This episode was as exciting as it was gruesome.
I’ve wanted to cover Kemper for such a long time, because of John Douglas’s accounts from Mind Hunter and Robert Ressler’s accounts from Whoever Fights Monsters.
Kemper could have played basketball 🏀
I began this episode after the murders on April 24, 1973, when Edmund Kemper phones Santa Cruz Police Department from a Pueblo, California phone booth and confesses to all ten murders.
At first, the Santa Cruz officers accuse Edmund of prank calling the station, and it is only when he calls back and starts naming police officers is he taken seriously.
A Pueblo police cruiser pulls up to Kemper’s location and immediately notice his massive size; so tall that Kemper could comfortably rest his hands on top of the phone booth while police were searching him for weapons.
Once in custody, a full narrative is composed of Kemper, often referred to as the “co-ed killer” that is too shocking and gruesome to believe.
“I wanted to know how it felt to kill grandma.”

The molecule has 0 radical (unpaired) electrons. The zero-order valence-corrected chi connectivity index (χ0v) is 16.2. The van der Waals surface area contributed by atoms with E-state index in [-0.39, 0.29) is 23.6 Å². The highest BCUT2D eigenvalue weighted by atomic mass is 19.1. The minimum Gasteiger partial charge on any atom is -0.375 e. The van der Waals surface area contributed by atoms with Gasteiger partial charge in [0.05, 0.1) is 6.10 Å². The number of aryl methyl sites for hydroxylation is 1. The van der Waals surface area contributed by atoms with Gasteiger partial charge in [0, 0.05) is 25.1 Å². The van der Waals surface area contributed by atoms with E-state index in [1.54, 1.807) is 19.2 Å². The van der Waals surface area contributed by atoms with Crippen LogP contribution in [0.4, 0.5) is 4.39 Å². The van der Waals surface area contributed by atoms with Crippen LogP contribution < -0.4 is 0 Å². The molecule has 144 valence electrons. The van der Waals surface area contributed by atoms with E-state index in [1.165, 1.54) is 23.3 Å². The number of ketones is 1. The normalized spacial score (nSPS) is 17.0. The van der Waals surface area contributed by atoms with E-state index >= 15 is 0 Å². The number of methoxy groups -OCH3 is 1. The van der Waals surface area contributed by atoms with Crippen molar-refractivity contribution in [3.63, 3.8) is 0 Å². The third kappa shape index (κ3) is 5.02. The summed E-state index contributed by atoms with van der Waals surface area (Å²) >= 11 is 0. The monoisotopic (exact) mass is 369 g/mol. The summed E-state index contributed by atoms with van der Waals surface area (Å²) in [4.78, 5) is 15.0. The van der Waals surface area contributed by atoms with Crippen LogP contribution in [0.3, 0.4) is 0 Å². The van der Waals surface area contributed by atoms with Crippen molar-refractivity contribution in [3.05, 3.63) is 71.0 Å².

What were you doing at age fifteen?
Whatever it was, you probably weren’t sitting in a mental institution for murdering both of your grandparents.
On August 27, 1984, he shot his grandmother with a .22 caliber rifle as she was sitting at the dining room table, working on a children’s book.
Kemper didn’t stop there though shooting to death his grandfather as he walked through the front door carrying a bag filled with groceries.
Diagnosed with an I.Q. of 136 🤓
On December 6, 1964, Kemper was sent to a Juvenile Hall while the California Youth Authority decided what to do with him.
It seemed that the organization never came across someone quite like Ed Kemper (you know, the killing your grandparent’s type).
Initially, he was diagnosed as a passive-aggressive type with psychosis and paranoia and was also described as having a higher than average I.Q. of 136.
Both Steve Jobs and Einstein are thought to have an I.Q. of 160.
What’s your I.Q.? Let me know in the comments below for a shout-out on a future episode!